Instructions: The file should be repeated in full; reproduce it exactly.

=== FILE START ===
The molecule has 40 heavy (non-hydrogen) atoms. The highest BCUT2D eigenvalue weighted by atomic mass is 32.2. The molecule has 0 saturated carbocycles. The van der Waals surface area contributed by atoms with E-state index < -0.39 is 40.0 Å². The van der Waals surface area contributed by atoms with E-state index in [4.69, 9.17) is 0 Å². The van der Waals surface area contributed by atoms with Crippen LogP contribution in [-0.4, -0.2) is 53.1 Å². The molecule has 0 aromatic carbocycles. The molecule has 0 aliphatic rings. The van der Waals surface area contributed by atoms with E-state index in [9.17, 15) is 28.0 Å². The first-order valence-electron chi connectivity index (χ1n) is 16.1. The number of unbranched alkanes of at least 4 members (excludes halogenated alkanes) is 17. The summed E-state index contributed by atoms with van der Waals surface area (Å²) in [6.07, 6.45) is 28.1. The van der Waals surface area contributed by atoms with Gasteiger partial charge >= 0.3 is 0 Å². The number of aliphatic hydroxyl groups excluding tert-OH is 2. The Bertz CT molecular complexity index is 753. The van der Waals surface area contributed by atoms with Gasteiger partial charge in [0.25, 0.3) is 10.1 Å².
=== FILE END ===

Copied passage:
The molecule has 40 heavy (non-hydrogen) atoms. The highest BCUT2D eigenvalue weighted by atomic mass is 32.2. The molecule has 0 saturated carbocycles. The van der Waals surface area contributed by atoms with E-state index < -0.39 is 40.0 Å². The van der Waals surface area contributed by atoms with E-state index in [4.69, 9.17) is 0 Å². The van der Waals surface area contributed by atoms with Crippen LogP contribution in [-0.4, -0.2) is 53.1 Å². The molecule has 0 aromatic carbocycles. The molecule has 0 aliphatic rings. The van der Waals surface area contributed by atoms with E-state index in [9.17, 15) is 28.0 Å². The first-order valence-electron chi connectivity index (χ1n) is 16.1. The number of unbranched alkanes of at least 4 members (excludes halogenated alkanes) is 17. The summed E-state index contributed by atoms with van der Waals surface area (Å²) in [6.07, 6.45) is 28.1. The van der Waals surface area contributed by atoms with Gasteiger partial charge >= 0.3 is 0 Å². The number of aliphatic hydroxyl groups excluding tert-OH is 2. The Bertz CT molecular complexity index is 753. The van der Waals surface area contributed by atoms with Gasteiger partial charge in [0.25, 0.3) is 10.1 Å².